Friday Roundup: Thriving small towns, “beautiful” big business, the “sacrosanct salary schedule,” and soaring job openings

There are always a few items we’ve read during the week that deserve more attention but don’t make it into our regular posts. So we bundle them for the Friday roundup.

Here’s this week’s bundle:

New Geography: Where Small Town America is Thriving

The resurgence of manufacturing and energy development has helped many smaller towns (these sectors tend to be more critical to smaller economies). Recent demographic data show a movement away from expensive coastal cities, including millennials, who tend to look for affordable single-family homes. The number of rural home mortgages has increased for five straight years, though the increase trails the rate in urban areas, and nearly twice as many millennials, according to the National Association of Realtors, bought home in small cities or rural areas last year than in denser urban areas.

There is no question that opportunity is generated by agglomeration of talent and economic activity. Yet agglomeration creates benefits at the 10,000-person scale just as it does the 10 million-person scale. Local economic specialization and competitive advantage matter. Easier access to global markets and worker flexibility enabled by technology make local strategy execution more important, not less.

Many small cities present a promise of safety, quality education and work-life balance. The prospect of economic decentralization is a chance to leverage these qualities. However, success will not be evenly distributed. Only those small cities able to assemble the right mix of talent, market focus, and civic cooperation will succeed.

The Atlantic (Atkinson and Lind): Is Big Business Really That Bad?

The depredations of a few job cutters have earned Big Business a reputation for heartless streamlining, but employment at large businesses is in fact steadier than at small businesses. In 2015, small enterprises were four times more likely to lay off their workers than large ones. Workers employed by large firms also earned more—on average, 54 percent more than workers at small companies. Companies with more than 500 employees offer 2.5 times more paid leave and insurance benefits and 3.9 times more in retirement benefits than workers at firms with fewer than 100 employees. Large firms are also more likely to be unionized, and they employ a greater share of women and minorities than small firms do, making Big Business an unlikely enemy of progressives.

Big companies also create more net jobs. This will surely come as a surprise to many Americans, who have been handed down the hoary legend that small business is the engine of job creation. The origins of this misimpression began with David Birch, an MIT researcher, who in the late 1970s purported to show that, from 1969 to 1976, companies with 100 or fewer employees created more than 80 percent of all new jobs. A few economists have found similar results, but many others have criticized Birch’s methods and conclusions. The economist Catherine Armington found that, from 1976 to 1982, small firms were responsible for just 56 percent of new jobs, much closer to their share of total jobs in the U.S. Even Birch himself has acknowledged that his results rely on a series of assumptions very much open for debate…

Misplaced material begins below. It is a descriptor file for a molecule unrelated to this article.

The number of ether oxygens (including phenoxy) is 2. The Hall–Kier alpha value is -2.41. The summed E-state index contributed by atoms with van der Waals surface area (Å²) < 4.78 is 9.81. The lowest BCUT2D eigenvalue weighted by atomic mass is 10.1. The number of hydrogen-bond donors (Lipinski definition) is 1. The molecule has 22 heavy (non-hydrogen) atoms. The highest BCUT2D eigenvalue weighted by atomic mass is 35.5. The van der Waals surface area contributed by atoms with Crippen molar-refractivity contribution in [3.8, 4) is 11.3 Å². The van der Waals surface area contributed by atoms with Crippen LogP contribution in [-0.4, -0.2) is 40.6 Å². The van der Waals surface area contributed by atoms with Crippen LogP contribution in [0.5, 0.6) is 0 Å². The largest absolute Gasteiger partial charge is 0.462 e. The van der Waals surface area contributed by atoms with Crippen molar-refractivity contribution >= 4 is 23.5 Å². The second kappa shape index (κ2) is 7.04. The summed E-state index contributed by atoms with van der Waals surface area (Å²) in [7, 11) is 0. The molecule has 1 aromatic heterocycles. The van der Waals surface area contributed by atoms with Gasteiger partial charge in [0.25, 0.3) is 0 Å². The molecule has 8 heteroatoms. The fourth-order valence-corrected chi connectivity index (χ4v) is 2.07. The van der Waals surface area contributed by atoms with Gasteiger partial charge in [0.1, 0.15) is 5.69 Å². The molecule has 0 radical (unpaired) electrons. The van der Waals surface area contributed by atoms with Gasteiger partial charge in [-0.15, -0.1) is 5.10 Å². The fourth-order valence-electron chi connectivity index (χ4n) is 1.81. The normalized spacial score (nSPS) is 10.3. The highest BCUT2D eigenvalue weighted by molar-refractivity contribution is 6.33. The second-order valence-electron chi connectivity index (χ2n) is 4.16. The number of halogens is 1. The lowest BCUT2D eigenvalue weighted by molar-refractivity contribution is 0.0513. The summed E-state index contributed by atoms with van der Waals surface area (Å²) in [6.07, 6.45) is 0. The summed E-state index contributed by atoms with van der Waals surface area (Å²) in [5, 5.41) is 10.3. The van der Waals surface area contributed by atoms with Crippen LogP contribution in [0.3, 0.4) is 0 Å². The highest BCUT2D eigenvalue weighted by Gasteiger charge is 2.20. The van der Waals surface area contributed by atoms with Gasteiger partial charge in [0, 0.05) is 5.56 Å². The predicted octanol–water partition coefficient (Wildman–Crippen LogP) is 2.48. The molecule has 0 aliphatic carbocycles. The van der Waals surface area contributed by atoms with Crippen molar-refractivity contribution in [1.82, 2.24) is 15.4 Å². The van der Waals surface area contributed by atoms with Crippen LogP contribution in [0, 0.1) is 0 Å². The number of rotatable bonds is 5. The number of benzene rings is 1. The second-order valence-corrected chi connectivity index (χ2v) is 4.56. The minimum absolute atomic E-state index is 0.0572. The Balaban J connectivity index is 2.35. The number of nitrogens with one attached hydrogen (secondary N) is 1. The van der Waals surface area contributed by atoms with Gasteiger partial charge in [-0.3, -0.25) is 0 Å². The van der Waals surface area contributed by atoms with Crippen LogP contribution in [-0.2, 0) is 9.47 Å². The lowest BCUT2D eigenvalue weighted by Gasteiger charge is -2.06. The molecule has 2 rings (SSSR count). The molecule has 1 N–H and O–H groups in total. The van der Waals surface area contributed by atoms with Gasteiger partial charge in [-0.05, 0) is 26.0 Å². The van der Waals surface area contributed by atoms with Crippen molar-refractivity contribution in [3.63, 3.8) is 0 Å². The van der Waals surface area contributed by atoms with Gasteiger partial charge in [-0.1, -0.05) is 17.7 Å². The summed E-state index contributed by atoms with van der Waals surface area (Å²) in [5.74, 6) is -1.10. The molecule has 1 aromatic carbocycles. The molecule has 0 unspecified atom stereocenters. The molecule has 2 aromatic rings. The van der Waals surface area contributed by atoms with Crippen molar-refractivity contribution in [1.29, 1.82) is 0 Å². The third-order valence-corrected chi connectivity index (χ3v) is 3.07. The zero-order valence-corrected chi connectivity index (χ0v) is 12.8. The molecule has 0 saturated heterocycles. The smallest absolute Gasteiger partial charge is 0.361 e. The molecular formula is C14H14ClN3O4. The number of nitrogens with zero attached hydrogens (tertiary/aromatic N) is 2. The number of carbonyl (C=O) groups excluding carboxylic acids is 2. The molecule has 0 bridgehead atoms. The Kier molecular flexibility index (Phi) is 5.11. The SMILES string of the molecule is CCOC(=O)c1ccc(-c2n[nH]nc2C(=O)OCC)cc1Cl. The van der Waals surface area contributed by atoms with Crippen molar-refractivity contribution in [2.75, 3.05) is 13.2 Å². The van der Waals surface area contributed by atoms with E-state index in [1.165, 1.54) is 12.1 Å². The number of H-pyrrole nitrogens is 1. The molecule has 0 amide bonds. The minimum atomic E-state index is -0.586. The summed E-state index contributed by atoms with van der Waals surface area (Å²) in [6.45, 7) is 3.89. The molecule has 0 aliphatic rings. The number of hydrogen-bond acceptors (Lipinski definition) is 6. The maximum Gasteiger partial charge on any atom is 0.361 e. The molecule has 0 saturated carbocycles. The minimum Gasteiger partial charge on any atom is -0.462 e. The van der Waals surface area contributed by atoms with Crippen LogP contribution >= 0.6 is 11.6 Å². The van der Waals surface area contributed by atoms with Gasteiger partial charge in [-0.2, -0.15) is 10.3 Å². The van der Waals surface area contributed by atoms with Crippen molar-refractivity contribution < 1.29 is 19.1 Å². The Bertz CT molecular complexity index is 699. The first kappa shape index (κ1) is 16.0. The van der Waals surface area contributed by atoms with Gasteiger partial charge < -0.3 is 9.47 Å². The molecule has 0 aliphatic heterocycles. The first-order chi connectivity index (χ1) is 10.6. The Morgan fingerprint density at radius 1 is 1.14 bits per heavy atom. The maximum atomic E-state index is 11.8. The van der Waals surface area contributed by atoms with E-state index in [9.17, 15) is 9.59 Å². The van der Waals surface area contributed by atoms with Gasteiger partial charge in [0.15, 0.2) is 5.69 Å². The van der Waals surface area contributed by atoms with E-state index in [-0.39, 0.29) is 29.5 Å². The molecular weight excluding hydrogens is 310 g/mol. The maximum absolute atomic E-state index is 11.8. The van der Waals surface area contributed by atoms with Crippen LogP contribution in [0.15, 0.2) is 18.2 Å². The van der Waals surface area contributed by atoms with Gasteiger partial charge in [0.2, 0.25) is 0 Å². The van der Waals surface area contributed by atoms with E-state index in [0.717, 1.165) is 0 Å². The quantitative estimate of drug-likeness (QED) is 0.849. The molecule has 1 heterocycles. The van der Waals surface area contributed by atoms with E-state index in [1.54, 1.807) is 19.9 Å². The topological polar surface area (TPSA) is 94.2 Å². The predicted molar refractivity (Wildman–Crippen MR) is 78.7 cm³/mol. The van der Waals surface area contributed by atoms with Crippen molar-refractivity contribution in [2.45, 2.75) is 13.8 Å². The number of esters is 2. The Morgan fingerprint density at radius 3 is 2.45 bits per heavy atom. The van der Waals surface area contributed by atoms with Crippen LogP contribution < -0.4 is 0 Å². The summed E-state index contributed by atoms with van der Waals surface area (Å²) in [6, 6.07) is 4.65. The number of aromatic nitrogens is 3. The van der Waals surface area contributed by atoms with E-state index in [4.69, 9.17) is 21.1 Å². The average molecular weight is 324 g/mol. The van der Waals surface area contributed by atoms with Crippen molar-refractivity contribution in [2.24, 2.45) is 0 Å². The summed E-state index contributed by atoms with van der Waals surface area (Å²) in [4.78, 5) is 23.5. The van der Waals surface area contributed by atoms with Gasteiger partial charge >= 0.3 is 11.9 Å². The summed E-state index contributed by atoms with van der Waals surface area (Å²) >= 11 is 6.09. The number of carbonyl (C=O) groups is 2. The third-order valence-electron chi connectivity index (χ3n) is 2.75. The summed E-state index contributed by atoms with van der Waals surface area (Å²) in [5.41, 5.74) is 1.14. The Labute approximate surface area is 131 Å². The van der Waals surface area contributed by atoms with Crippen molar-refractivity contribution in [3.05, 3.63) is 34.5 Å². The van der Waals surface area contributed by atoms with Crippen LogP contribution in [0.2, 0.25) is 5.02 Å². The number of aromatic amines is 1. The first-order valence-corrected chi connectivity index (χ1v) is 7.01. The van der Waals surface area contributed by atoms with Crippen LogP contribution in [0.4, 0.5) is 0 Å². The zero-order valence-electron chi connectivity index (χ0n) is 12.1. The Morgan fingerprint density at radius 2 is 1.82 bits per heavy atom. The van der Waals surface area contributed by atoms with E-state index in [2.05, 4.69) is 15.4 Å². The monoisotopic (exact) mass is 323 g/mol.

A dynamic economy requires the interaction of firms of all sizes. Small firms play legitimate if diminished roles today, and always will. To flourish in the 21st century, we must learn again that big can be beautiful, too.

Education Next: Scrap the Sacrosanct Salary Schedule

Lost in the debate over merit pay are some interesting, and to some extent disturbing, facts about the way we currently distribute compensation to teachers. Most districts reward teachers for their years of experience, advanced degrees, and in some cases special credentials such as a certificate from the National Board for Professional Teaching Standards (NBPTS). If every year of experience and every credential were strongly associated with a teacher’s ability to educate students, we could feel content that our system rewarded the ability to educate de facto. But the available evidence suggests that the connection between credentials and teaching effectiveness is very weak at best, and the connection between additional years of experience and teaching effectiveness, while substantial in the first few years in the classroom, attenuates over time. Though exact results vary from one study to the next, there is little doubt that credentials and additional years of experience (beyond the first few years) matter far less to teacher effectiveness than they do to teacher compensation as it is currently designed.

What if, rather than proposing a direct pay-for-performance system, we took the intermediate step of stopping the practice of paying rewards for credentials that have no established association with the ability to educate students? A simple case study, based on the teacher workforce in North Carolina, suggests that this policy change would return several dividends.

Associated Press: Job openings soar to record high of 6.3 million

U.S. employers sharply ramped up their demand for workers in January, advertising 6.3 million jobs at the end of the month, the most on records dating back 17 years.

The Labor Department says the number of job opening soared 645,000 in January, the largest one-month increase in 2½ years. The number of people hired ticked up and fewer Americans quit in January compared with the previous month.

The huge demand for workers comes as the unemployment rate is already at a 17-year low of 4.1 percent.